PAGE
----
1. The Stamp Reporter has done no more than his duty in bringing this question forward, and the position taken up by him can be supported by strong arguments based upon the actual wording of the relevant clauses of the Court Fees Act. Nevertheless 1 cannot escape from the feeling that the line of action suggested does violence to the spirit of the Act. The plaintiff's case is that property of which he is the joint owner has been sold without his concurrence or authority, and the essential relief sought is recovery of possession upon such terms as the trial court may see fit to impose. The suit could have been framed as one for recovery of possession pure and simple; this is made the more apparent by the form of decree actually passed. The case of Raja Dhakeswar Prasad Singh v. Jivo Chaudhry (1918) 3 Patna L.J. 448 is not really in point. The sale in that case had been held by order of a public officer acting under statutory powers; it conveyed a good title to the purchaser unless it could be set aside on the ground of irregularity or fraud. 'The declaratory relief sought was a necessary part of the suit.' Here no relief by way of declaration has been grant ed; the decree passed is one for recovery of possession of property paying annual revenue to Government. It seems to me clearly against the intention of the Legislature that in a suit (or appeal) where the question in issue is the possession of land so assessed to revenue, the valuation of the property for purposes of court fee assessment should be otherwise than under Section 7(v)(a) or (b) of the Court Fees Act.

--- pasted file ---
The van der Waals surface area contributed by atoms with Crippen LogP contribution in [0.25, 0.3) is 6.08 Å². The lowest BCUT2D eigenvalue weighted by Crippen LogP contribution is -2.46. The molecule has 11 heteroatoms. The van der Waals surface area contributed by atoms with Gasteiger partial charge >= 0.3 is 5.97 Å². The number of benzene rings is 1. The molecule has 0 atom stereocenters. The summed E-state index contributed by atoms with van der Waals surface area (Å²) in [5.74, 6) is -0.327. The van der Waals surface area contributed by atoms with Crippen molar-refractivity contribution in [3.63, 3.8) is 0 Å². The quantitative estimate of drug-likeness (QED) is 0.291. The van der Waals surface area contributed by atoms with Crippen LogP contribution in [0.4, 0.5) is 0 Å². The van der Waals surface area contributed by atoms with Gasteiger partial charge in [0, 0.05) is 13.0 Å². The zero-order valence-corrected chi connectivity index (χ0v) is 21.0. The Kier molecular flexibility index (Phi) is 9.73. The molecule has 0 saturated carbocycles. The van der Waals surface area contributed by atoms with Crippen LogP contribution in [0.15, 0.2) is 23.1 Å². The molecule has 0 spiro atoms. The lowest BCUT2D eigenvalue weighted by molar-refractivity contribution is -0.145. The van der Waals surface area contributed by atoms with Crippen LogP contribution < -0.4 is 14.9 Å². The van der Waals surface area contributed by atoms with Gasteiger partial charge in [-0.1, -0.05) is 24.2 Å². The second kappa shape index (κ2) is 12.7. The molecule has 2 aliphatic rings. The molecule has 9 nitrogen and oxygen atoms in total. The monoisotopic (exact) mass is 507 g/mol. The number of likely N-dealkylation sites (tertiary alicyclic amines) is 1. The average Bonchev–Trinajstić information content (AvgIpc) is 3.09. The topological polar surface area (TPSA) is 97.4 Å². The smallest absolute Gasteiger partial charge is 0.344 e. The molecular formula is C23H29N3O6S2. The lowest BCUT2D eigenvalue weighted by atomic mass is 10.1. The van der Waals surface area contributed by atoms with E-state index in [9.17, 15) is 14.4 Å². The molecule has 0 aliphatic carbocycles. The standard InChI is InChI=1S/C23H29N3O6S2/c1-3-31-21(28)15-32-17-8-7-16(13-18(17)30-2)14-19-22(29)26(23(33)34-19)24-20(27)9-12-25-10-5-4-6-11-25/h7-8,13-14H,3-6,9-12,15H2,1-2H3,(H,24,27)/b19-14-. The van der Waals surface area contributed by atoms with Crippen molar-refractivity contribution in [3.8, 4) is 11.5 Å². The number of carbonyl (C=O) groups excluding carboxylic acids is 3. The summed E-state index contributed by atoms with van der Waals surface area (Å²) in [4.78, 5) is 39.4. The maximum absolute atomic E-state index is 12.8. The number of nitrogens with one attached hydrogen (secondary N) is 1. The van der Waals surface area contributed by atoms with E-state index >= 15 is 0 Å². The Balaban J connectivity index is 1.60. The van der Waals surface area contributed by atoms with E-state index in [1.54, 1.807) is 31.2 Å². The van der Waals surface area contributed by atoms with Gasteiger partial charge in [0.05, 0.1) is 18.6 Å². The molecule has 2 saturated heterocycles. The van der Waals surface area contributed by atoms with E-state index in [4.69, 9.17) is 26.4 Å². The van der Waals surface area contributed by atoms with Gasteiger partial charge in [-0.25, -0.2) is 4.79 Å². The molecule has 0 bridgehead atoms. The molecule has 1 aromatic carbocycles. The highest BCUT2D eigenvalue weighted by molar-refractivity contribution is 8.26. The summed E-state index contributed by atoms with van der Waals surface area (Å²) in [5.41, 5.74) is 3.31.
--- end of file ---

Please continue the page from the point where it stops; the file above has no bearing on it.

2. The difficulty remains that the plaint has been so worded that it falls within the purview of Section 7(iv)(c). This difficulty is a real one, and I do not think it can be got over unless the plaintiff can be permitted even at this stage to amend either:
(a) the plaint itself, or.
(b) the statement of 'the amount at which the relief sought is valued' in the said plaint.
3. I hold, therefore, that as against the plaintiff, who is the respondent to this appeal, the report must be affirmed. It will remain open to the said plaintiff to move the Bench hearing the appeal for leave to amend either the plaint or the valuation as above suggested. I would, however, warn him that he would do well to present himself at the hearing with the money necessary to make up the reported deficiency in his hand: if he is refused leave to amend, he may be required to make good the deficiency before he is heard on his petition of cross-objections.
4. The position of the appellants is different. Even on the principle suggested by the Stamp Reporter, the report is unjust to them; for the ad valorem fee would require to be calculated on Rs. 10,000, less Rs. 4,000 which the plaintiff has been ordered to pay, i.e., on Rs. 6,000. I think, however, that they are entitled to appeal against the decree as it stands and to value their appeal for the purposes of the Court Fees Act, under Section 7(v)(a) of the said Act. I hold that the memorandum of appeal is sufficiently stamped.